- I thought it was important as we embark on our coaching relationship to learn about Joanna’s preferences for receiving feedback. ACSD confirmed my thoughts – “Criticism stings, even when it’s offered with the best of intentions. It can provoke frustration, fear, and a sense of failure. It can stimulate resentment and resistance, undermine self-efficacy, and increase unwillingness to change. In short, it can make performance improvement less, rather than more, likely.” I want to make sure that the feedback I give her is builds her up instead of breaking her down. In order to find out about her preferences, I did a modified Feedback Nightmares protocol. I had her tell me about a time when she received feedback and it was a horrible experience. Then she told me about another time when she received feedback and it was a wonderful experience. These helped us see feedback themes that will help her grow during our work together.
- We ended our time by coming up with a list of essential agreements that we could both abide by. Although this was a spur of the moment thought I had during our meeting, it wrapped up our first meeting incredibly well.
Joanna’s goals include:
- integrating technology into all subjects (both teaching & learning)
- using Twitter professionally
- games (webquest)
- review, fun, learning, putting ‘my spin’ on activities instead of getting them online
- becoming comfortable so I use integrate technology more often
- becoming comfortable with the resources we already have
- fun yet educational
- kids know more than I do
- include technology in centers
- Khan Academy (for centers) – use as resource & practice
When I pushed Joanna further with probing questions, she was able to articulate some deeper thoughts on why she is interested in integrating technology:
- important because technology is where things are going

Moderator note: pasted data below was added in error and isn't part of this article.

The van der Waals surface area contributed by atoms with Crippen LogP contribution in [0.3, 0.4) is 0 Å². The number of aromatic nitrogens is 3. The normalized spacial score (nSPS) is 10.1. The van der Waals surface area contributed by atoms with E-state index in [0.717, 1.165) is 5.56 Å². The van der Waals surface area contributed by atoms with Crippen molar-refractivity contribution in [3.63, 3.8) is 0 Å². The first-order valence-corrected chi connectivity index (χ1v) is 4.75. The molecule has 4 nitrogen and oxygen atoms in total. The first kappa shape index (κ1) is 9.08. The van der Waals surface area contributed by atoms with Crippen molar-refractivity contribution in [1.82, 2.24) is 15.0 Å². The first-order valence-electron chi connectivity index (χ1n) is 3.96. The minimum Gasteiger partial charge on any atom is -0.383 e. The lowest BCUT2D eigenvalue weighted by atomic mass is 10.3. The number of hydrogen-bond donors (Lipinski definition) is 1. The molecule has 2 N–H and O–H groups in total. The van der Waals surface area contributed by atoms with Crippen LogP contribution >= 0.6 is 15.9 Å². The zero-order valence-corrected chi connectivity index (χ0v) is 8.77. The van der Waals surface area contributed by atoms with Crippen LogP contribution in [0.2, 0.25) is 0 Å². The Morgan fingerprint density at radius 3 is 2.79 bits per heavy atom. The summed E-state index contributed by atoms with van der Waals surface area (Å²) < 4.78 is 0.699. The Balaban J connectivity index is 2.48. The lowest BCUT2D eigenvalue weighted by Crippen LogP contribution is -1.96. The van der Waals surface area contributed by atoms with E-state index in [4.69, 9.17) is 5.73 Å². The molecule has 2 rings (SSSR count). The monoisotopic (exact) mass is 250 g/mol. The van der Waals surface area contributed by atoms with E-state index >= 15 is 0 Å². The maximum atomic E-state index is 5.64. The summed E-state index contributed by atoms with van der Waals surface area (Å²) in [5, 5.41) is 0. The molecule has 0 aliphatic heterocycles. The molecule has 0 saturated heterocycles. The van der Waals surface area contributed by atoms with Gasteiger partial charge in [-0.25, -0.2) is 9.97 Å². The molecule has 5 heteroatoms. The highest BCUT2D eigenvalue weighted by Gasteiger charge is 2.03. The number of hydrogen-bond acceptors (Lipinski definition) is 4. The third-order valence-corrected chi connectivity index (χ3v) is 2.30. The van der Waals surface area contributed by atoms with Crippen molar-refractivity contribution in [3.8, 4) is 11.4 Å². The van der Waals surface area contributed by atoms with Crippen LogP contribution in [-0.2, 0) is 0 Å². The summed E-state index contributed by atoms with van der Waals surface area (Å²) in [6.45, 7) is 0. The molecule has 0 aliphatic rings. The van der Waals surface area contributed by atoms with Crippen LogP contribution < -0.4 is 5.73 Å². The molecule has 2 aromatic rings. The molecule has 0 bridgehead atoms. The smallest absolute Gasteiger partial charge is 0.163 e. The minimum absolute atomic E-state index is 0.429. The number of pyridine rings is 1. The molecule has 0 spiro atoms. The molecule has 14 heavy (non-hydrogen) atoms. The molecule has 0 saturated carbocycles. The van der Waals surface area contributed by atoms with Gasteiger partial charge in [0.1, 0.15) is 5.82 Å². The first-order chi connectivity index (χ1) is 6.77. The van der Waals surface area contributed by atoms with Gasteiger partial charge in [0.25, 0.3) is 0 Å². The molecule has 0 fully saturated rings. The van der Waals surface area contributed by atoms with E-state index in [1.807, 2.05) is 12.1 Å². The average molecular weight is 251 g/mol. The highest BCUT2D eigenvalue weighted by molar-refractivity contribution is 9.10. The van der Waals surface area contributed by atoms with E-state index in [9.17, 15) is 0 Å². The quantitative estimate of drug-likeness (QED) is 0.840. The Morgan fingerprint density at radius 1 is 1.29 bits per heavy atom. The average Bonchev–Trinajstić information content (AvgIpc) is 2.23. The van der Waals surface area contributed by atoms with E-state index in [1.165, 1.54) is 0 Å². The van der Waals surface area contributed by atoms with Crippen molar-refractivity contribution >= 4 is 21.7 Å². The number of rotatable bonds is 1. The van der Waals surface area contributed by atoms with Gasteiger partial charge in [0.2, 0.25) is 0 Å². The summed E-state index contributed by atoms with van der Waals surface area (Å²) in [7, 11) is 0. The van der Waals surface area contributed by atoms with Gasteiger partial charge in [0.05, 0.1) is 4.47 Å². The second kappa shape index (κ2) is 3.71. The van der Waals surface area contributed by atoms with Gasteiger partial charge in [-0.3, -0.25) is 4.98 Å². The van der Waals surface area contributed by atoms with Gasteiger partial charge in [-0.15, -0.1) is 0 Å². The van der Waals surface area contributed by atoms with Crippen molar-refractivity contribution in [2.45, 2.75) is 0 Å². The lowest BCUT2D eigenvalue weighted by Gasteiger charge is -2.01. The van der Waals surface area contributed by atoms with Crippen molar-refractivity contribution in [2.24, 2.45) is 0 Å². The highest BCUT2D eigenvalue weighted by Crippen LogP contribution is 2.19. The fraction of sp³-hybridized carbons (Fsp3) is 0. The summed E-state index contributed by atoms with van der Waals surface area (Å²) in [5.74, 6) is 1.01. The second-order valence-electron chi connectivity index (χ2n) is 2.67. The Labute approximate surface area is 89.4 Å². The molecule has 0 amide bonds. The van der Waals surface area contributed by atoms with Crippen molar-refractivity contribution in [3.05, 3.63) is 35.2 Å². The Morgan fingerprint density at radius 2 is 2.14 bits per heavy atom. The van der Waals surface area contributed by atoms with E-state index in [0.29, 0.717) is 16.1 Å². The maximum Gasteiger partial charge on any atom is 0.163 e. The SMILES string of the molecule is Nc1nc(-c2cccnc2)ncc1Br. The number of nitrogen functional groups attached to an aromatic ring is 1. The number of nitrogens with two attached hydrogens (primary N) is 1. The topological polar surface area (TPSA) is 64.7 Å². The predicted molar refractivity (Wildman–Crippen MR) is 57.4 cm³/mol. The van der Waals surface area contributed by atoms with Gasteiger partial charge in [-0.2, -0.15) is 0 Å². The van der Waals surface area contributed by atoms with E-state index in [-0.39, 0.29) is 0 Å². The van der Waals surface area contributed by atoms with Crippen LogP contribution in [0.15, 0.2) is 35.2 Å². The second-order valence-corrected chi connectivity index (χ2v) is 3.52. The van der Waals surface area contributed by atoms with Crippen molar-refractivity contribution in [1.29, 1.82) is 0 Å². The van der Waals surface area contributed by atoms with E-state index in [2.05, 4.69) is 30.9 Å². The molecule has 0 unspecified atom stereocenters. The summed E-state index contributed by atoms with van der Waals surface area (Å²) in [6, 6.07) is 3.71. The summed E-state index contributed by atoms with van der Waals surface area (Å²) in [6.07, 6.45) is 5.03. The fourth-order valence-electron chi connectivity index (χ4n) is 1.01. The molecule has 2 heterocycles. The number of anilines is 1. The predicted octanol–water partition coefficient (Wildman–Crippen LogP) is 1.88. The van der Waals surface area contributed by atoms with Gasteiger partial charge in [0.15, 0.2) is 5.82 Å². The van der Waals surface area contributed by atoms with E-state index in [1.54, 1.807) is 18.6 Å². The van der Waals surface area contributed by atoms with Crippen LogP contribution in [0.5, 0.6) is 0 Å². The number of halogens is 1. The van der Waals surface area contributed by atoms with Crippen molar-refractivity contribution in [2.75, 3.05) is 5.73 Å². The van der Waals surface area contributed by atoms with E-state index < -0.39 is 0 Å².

be on par w/ other teachers
- life skills
- how I was taught vs I want to be a better teacher every year (yay for growth mindset!)
- search vs creating minecraft world
- learning vs memorizing
I then shared with her my goals for integrating technology and coaching:
- improve student learning (keep the focus student-centered)
- reflection & growth
While we were talking the IB Learner Profile Traits on the classroom wall inspired me to connect her goals to the Learner Profile. Joanna chose the following traits to focus on:
- Knowledgeable (Joanna) in order to become…
- Risk-taker (J & Students)
- Balanced (J & S)
- Open-minded (J & S)
Joanna already knows that elementary is my area of least expertise. Sharing this with her again, we talked about how we will sometimes both have to be coaches during our time together. As Kim said (#4), Joanna & my expertise lie in different areas and we will be to be open-minded in order to learn from each other.
Joanna’s feedback nightmares lead to a list of ways I will be able to provide her with feedback that she will use to grow:
- focused on growth
- tell the facts
- probing questions (but not too many)
- sharing ideas
- include action plan
When creating our essential agreements, I made a point to let her know that we will check back in throughout our coaching to make sure that I am honoring our agreements and change anything necessary.
- honest + open + comfortable = caring
- consistent communication & check-ins
- be present during our time together
- ask for what we need (risk-taking) & be open-minded to other’s needs
- action oriented
Our conversation left me feeling energized. I came away feeling as though I had channeled both my Critical Friend and PYP knowledge to start our coaching relationship off on the right foot.